It was the worst of times, not in the women’s soccer world, but in just about everyone’s world in America last week as sports receded into the background while the nation searched for two terrorists. It’s weeks like this where our games can seem so insignificant, especially when “real life” hits close enough to home that one of the NWSL games has to be postponed because the entire greater Boston metro area was in lockdown and the Breakers could not leave to get to Kansas City.
The last portion of the preceding paragraph would be preposterous just days earlier, but there we were Friday night paralyzed watching as there was at least an ending that saved us more horror. The Breakers, like the rest of Boston, were able to try to get back to some sense of normal on Saturday, although it’s understandable if it takes a little while.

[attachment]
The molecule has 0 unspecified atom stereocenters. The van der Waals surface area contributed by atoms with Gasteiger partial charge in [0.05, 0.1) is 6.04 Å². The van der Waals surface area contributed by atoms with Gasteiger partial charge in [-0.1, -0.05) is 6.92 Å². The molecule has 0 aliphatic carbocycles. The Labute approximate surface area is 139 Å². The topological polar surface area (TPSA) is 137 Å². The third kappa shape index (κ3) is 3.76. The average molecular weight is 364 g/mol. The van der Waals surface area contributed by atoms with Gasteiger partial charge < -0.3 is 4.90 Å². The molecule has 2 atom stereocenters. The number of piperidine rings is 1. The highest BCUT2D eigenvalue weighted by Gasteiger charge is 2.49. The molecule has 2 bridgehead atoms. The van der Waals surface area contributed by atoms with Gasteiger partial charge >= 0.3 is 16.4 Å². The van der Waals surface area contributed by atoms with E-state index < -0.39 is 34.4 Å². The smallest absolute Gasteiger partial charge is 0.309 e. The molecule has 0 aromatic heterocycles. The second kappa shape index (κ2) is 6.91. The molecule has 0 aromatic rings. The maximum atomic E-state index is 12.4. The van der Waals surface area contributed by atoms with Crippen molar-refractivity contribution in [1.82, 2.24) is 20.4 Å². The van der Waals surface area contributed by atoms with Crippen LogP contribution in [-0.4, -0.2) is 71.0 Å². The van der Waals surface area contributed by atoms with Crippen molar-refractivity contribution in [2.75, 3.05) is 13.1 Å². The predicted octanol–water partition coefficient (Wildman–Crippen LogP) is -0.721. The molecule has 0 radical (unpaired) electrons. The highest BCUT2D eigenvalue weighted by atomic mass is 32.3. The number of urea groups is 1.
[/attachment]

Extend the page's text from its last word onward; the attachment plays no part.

And yet this weekend we were able to see the hope for the NWSL. On Saturday, Washington and Western New York played before an overflow crowd at the Maryland SoccerPlex, which was in remarkable condition (and featured real live grass). A day later, more than 16,000 piled in to Jeld-Wen Field to see Portland and Seattle, and while the number was obviously stupendous, the demographics appeared almost as striking.
We love young players to attend games, as a coach of young girls, I hope this league gives them a chance to have role models and the like, but what struck me Sunday is that – while there was still a family atmosphere – it sounded, well it sounded like a professional soccer match: chants, the din actually following the play, and – yes – roses for the goal scorers.
Well, maybe we don’t see that last one around the world very much.